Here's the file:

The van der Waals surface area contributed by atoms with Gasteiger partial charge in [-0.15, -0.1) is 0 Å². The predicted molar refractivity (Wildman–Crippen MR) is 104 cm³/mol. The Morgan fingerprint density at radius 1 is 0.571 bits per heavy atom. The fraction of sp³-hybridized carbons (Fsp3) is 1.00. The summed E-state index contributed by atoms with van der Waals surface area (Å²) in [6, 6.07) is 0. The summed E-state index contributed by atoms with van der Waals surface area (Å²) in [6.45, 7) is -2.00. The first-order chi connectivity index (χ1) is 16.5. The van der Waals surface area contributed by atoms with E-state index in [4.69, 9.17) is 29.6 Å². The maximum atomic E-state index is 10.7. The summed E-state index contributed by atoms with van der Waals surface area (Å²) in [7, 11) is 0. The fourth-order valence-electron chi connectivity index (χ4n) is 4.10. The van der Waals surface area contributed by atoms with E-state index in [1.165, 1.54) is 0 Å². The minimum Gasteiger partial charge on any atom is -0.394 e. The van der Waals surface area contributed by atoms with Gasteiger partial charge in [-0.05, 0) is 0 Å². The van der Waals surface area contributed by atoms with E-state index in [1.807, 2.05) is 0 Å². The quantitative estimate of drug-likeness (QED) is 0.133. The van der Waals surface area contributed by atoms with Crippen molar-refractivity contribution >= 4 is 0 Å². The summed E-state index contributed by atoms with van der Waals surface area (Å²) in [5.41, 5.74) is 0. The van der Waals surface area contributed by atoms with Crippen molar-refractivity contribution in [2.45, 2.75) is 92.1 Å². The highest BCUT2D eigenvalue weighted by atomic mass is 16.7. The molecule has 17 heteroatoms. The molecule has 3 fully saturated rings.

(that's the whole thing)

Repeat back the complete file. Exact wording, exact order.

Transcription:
The van der Waals surface area contributed by atoms with Gasteiger partial charge in [-0.15, -0.1) is 0 Å². The predicted molar refractivity (Wildman–Crippen MR) is 104 cm³/mol. The Morgan fingerprint density at radius 1 is 0.571 bits per heavy atom. The fraction of sp³-hybridized carbons (Fsp3) is 1.00. The summed E-state index contributed by atoms with van der Waals surface area (Å²) in [6, 6.07) is 0. The summed E-state index contributed by atoms with van der Waals surface area (Å²) in [6.45, 7) is -2.00. The first-order chi connectivity index (χ1) is 16.5. The van der Waals surface area contributed by atoms with E-state index in [4.69, 9.17) is 29.6 Å². The maximum atomic E-state index is 10.7. The summed E-state index contributed by atoms with van der Waals surface area (Å²) in [7, 11) is 0. The fourth-order valence-electron chi connectivity index (χ4n) is 4.10. The van der Waals surface area contributed by atoms with E-state index in [1.165, 1.54) is 0 Å². The minimum Gasteiger partial charge on any atom is -0.394 e. The van der Waals surface area contributed by atoms with Gasteiger partial charge in [-0.05, 0) is 0 Å². The van der Waals surface area contributed by atoms with E-state index in [1.807, 2.05) is 0 Å². The quantitative estimate of drug-likeness (QED) is 0.133. The van der Waals surface area contributed by atoms with Crippen molar-refractivity contribution >= 4 is 0 Å². The summed E-state index contributed by atoms with van der Waals surface area (Å²) in [5.41, 5.74) is 0. The van der Waals surface area contributed by atoms with Crippen molar-refractivity contribution in [2.45, 2.75) is 92.1 Å². The highest BCUT2D eigenvalue weighted by atomic mass is 16.7. The molecule has 17 heteroatoms. The molecule has 3 fully saturated rings.